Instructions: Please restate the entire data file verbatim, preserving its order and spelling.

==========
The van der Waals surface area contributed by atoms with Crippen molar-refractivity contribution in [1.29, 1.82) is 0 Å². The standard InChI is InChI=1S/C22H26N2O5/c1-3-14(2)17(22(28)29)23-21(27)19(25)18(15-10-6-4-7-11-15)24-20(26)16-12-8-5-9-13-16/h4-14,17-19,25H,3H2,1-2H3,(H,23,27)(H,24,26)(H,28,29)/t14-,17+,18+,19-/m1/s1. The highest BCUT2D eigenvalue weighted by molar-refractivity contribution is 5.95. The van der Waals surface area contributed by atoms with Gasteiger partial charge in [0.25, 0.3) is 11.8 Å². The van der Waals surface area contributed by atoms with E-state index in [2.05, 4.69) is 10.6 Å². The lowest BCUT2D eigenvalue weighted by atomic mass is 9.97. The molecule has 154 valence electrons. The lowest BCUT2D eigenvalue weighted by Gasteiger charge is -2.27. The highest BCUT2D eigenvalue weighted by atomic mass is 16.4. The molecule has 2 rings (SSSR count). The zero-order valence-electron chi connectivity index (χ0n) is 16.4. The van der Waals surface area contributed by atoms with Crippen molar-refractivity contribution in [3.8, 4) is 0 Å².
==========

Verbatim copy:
The van der Waals surface area contributed by atoms with Crippen molar-refractivity contribution in [1.29, 1.82) is 0 Å². The standard InChI is InChI=1S/C22H26N2O5/c1-3-14(2)17(22(28)29)23-21(27)19(25)18(15-10-6-4-7-11-15)24-20(26)16-12-8-5-9-13-16/h4-14,17-19,25H,3H2,1-2H3,(H,23,27)(H,24,26)(H,28,29)/t14-,17+,18+,19-/m1/s1. The highest BCUT2D eigenvalue weighted by molar-refractivity contribution is 5.95. The van der Waals surface area contributed by atoms with Gasteiger partial charge in [0.25, 0.3) is 11.8 Å². The van der Waals surface area contributed by atoms with E-state index in [2.05, 4.69) is 10.6 Å². The lowest BCUT2D eigenvalue weighted by atomic mass is 9.97. The molecule has 154 valence electrons. The lowest BCUT2D eigenvalue weighted by Gasteiger charge is -2.27. The highest BCUT2D eigenvalue weighted by atomic mass is 16.4. The molecule has 2 rings (SSSR count). The zero-order valence-electron chi connectivity index (χ0n) is 16.4. The van der Waals surface area contributed by atoms with Crippen molar-refractivity contribution in [3.8, 4) is 0 Å².